Here find links to teaching ideas and materials for practicing interpretive communication.

Download the latest summary of the World-Readiness Standards for Learning Languages here.

NEW! Check out this great PPT by Paul Sandrock of ACTFL about designing interpretive tasks.

New! Try Kahoots as a way to have students respond when doing interpretive tasks whole-group:

Here are some of the "early interpretive tasks" that provide a scaffold up to the quarterly assessments.


All of the authentic reading and listening materials that we have looked at recently are housed here: and

NOTE: The "Exploring Spanish" series Workbook has some decent "authentic-seeming" texts with English questions, similar to the quarterlies. For a a good example, see pay 77. Many middle schools still have a copy of this book.

NEW! has stories with subtitles in the TARGET LANGUAGE in all of the languages we teach. Some are $2.99, others are free.

NEW!! Excellent resource for VIDEOS - Click on your language and then on a topic to see native speakers in real-world contexts!

Poetry written by a NHPS employee!

All of the former New York Regents Exams in French, Spanish, Latin, Italian, German and Hebrew are here.

Go here for links to the Daily Routine and other PowerPoints that we saw on November 5th.

"Do I really have to teach reading?" By Cris Tovani

This is the book that we are working on together this year. Here is a terrific slide show made by Katherine West, reading specialist at Delmar School District. Jessica did NOT make this, so the timeline near the end of it is not for NHPS World Languages, but a lot of her slides are excellent.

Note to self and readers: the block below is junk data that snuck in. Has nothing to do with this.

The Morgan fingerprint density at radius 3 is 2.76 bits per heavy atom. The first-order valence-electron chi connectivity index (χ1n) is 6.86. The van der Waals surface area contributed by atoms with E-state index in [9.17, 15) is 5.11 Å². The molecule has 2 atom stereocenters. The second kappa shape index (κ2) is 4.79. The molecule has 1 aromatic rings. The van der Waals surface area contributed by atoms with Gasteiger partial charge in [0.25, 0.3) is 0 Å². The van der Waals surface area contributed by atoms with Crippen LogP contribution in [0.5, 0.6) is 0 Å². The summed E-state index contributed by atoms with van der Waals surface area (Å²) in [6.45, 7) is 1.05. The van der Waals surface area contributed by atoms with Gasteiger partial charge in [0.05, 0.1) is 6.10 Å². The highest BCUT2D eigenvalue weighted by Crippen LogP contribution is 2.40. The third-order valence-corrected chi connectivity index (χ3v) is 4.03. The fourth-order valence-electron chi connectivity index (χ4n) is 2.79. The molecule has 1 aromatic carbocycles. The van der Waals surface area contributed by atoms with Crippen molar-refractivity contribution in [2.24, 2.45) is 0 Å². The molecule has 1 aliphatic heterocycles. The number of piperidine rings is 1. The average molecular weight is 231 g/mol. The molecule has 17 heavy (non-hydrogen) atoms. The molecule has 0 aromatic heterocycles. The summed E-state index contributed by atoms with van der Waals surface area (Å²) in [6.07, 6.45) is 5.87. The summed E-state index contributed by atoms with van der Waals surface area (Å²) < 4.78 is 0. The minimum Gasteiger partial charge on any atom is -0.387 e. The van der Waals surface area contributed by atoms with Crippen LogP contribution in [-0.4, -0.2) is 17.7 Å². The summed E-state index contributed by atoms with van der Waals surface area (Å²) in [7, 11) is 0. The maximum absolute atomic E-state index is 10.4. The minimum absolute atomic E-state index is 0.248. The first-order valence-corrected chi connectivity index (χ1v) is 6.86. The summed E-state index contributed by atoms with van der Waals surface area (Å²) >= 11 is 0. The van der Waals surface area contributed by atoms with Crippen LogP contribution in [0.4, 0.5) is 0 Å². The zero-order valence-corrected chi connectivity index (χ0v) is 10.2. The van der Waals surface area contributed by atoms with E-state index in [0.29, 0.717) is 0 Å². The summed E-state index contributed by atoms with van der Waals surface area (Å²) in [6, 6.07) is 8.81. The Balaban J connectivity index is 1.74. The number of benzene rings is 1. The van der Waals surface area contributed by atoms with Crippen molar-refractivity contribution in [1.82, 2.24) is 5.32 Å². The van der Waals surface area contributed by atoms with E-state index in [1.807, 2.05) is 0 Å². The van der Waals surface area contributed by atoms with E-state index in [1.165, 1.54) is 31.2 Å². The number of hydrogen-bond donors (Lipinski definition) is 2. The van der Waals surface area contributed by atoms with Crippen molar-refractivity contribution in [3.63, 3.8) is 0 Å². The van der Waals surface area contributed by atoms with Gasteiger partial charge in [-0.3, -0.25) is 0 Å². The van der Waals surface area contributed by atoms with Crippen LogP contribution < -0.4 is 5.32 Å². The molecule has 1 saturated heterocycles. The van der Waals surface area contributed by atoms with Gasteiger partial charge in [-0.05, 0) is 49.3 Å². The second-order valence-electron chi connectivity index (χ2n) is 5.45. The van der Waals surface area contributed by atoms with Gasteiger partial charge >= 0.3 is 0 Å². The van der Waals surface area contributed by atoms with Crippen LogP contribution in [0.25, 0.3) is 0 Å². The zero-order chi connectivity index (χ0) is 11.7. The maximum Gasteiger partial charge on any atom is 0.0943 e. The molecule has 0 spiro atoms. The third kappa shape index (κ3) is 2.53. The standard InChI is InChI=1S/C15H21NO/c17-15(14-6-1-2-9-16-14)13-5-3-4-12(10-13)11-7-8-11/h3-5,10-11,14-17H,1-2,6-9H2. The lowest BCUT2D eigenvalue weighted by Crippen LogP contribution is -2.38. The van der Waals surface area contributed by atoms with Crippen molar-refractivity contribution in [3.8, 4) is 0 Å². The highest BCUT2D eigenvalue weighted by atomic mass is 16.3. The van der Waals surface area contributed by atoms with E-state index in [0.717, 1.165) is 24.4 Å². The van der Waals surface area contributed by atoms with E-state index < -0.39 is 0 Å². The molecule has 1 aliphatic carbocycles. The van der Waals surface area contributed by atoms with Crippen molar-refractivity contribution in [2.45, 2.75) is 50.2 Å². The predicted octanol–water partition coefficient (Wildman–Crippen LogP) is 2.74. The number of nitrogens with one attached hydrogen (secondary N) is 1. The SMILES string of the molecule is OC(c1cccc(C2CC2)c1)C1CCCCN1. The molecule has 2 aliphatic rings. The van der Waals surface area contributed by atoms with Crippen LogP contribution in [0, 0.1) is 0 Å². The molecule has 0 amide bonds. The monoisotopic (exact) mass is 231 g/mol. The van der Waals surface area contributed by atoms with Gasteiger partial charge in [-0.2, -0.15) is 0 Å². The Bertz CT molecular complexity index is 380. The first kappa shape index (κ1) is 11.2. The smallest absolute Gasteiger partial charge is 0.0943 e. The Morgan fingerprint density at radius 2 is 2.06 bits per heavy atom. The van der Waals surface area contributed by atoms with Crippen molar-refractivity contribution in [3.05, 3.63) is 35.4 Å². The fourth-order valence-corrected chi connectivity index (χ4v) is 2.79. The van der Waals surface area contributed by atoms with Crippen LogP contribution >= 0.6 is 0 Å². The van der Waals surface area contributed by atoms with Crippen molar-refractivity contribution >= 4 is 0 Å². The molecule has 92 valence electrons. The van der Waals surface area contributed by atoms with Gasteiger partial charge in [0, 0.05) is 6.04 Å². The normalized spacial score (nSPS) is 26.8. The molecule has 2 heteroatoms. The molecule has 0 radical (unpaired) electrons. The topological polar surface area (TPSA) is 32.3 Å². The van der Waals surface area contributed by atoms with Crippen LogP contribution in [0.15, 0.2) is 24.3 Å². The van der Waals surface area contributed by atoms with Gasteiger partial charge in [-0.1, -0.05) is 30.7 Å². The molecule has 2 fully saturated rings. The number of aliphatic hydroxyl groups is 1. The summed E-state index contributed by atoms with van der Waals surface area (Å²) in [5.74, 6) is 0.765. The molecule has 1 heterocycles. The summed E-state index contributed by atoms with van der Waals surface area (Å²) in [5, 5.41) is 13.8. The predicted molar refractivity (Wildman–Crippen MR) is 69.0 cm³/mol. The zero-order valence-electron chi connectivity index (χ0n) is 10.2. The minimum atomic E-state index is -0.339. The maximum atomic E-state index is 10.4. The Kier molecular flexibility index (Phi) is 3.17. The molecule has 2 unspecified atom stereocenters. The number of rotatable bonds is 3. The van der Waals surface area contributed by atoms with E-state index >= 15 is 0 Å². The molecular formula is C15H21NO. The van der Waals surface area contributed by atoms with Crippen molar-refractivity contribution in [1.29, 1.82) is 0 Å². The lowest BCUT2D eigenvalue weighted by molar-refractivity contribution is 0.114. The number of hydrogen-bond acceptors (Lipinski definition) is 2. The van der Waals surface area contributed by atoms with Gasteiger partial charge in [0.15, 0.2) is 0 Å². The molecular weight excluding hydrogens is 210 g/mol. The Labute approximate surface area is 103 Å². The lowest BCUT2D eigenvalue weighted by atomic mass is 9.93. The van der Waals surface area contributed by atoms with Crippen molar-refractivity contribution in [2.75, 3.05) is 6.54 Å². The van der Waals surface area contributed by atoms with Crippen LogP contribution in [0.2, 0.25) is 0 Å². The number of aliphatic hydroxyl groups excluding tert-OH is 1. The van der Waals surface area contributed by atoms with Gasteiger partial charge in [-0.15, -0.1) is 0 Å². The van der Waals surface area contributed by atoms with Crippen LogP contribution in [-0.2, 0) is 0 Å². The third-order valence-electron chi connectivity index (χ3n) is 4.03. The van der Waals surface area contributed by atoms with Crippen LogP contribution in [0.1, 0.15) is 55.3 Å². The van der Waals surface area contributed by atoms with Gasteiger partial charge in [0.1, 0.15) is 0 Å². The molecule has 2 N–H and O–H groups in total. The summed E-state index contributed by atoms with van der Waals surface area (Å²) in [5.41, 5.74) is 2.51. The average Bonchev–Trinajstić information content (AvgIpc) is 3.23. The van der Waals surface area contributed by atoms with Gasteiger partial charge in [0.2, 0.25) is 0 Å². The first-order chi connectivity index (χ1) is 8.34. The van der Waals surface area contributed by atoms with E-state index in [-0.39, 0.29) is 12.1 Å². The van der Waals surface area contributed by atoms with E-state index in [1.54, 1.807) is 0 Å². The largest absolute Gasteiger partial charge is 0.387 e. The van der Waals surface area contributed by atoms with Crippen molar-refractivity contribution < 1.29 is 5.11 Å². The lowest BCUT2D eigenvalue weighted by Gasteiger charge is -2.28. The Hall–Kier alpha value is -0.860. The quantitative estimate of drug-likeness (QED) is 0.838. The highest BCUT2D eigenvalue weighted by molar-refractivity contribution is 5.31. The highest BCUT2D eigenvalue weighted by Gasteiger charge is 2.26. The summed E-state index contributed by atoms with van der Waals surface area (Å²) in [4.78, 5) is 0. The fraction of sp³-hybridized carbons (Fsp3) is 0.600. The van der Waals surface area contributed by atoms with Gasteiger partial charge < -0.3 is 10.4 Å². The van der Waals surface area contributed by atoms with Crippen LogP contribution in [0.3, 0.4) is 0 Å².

Close Reading

Here is a great web page on close reading with LOTS of explanation of the method.
Here is a PDF with lots of explanation of Text-dependent questions and steps for Close Reading.

Check out what Mia Breuler (W.Hooker) did with her students:

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Did a lesson with my 7th graders that worked well given our last conversation at our staff meeting on Close Reading...the lesson involved using small sticky notes and the coding method in Spanish...hence, the upside down question mark and exclamation marks since we use both in Spanish (i.e. ¡Hola! ¿Cómo estás?). First I went over the symbols on the board as seen in the picture and they had to then read the Spanish passage on UNICEF that includes a small table and photos.

They did well with this passage in Spanish and we were able to get into deeper conversation about what our advantages over other countries advantages/disadvantages are...the discussion for instance of why the children were in the large cement pipe also even generated thought from them that these students not only were doing this because it is fun but also may be keeping cool from the heat (Thea Ranelli). Another student mentioned never considering how important diet is for the academic success of children around the world (Musa Hussain).
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